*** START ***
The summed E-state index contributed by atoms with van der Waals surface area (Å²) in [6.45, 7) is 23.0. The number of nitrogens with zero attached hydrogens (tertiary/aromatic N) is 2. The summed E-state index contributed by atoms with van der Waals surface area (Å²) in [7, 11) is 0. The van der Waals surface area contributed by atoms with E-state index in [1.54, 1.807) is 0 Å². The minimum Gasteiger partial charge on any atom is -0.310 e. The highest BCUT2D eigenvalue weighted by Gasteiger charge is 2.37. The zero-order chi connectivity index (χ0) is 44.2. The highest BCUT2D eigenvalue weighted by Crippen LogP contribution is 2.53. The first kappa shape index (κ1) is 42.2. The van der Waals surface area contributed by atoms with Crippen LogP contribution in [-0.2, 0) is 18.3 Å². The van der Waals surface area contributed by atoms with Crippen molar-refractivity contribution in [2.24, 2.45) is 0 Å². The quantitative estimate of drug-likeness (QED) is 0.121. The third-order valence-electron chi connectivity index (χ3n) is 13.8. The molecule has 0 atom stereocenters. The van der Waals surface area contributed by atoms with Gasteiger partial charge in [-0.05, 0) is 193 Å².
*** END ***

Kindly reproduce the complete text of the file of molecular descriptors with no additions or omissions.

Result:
The summed E-state index contributed by atoms with van der Waals surface area (Å²) in [6.45, 7) is 23.0. The number of nitrogens with zero attached hydrogens (tertiary/aromatic N) is 2. The summed E-state index contributed by atoms with van der Waals surface area (Å²) in [7, 11) is 0. The van der Waals surface area contributed by atoms with E-state index in [1.54, 1.807) is 0 Å². The minimum Gasteiger partial charge on any atom is -0.310 e. The highest BCUT2D eigenvalue weighted by Gasteiger charge is 2.37. The zero-order chi connectivity index (χ0) is 44.2. The highest BCUT2D eigenvalue weighted by Crippen LogP contribution is 2.53. The first kappa shape index (κ1) is 42.2. The van der Waals surface area contributed by atoms with Crippen LogP contribution in [-0.2, 0) is 18.3 Å². The van der Waals surface area contributed by atoms with Crippen molar-refractivity contribution in [2.24, 2.45) is 0 Å². The quantitative estimate of drug-likeness (QED) is 0.121. The third-order valence-electron chi connectivity index (χ3n) is 13.8. The molecule has 0 atom stereocenters. The van der Waals surface area contributed by atoms with Gasteiger partial charge in [-0.05, 0) is 193 Å².